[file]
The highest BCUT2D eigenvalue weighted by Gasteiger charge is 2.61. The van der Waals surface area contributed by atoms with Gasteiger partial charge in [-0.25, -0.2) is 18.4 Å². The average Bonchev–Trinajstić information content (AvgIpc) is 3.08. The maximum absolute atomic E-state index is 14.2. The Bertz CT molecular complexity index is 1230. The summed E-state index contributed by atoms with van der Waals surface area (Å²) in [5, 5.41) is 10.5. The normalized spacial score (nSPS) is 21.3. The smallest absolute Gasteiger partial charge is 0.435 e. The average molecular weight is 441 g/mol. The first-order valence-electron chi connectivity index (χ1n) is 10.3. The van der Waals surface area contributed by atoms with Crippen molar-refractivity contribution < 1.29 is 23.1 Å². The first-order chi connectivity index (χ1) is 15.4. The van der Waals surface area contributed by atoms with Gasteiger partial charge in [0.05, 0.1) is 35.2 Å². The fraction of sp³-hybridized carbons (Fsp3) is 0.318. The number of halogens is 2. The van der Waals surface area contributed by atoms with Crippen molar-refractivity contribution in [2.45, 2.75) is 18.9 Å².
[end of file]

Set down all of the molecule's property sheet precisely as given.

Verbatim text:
The highest BCUT2D eigenvalue weighted by Gasteiger charge is 2.61. The van der Waals surface area contributed by atoms with Gasteiger partial charge in [-0.25, -0.2) is 18.4 Å². The average Bonchev–Trinajstić information content (AvgIpc) is 3.08. The maximum absolute atomic E-state index is 14.2. The Bertz CT molecular complexity index is 1230. The summed E-state index contributed by atoms with van der Waals surface area (Å²) in [5, 5.41) is 10.5. The normalized spacial score (nSPS) is 21.3. The smallest absolute Gasteiger partial charge is 0.435 e. The average molecular weight is 441 g/mol. The first-order valence-electron chi connectivity index (χ1n) is 10.3. The van der Waals surface area contributed by atoms with Crippen molar-refractivity contribution < 1.29 is 23.1 Å². The first-order chi connectivity index (χ1) is 15.4. The van der Waals surface area contributed by atoms with Gasteiger partial charge in [0.05, 0.1) is 35.2 Å². The fraction of sp³-hybridized carbons (Fsp3) is 0.318. The number of halogens is 2. The van der Waals surface area contributed by atoms with Crippen molar-refractivity contribution in [2.45, 2.75) is 18.9 Å².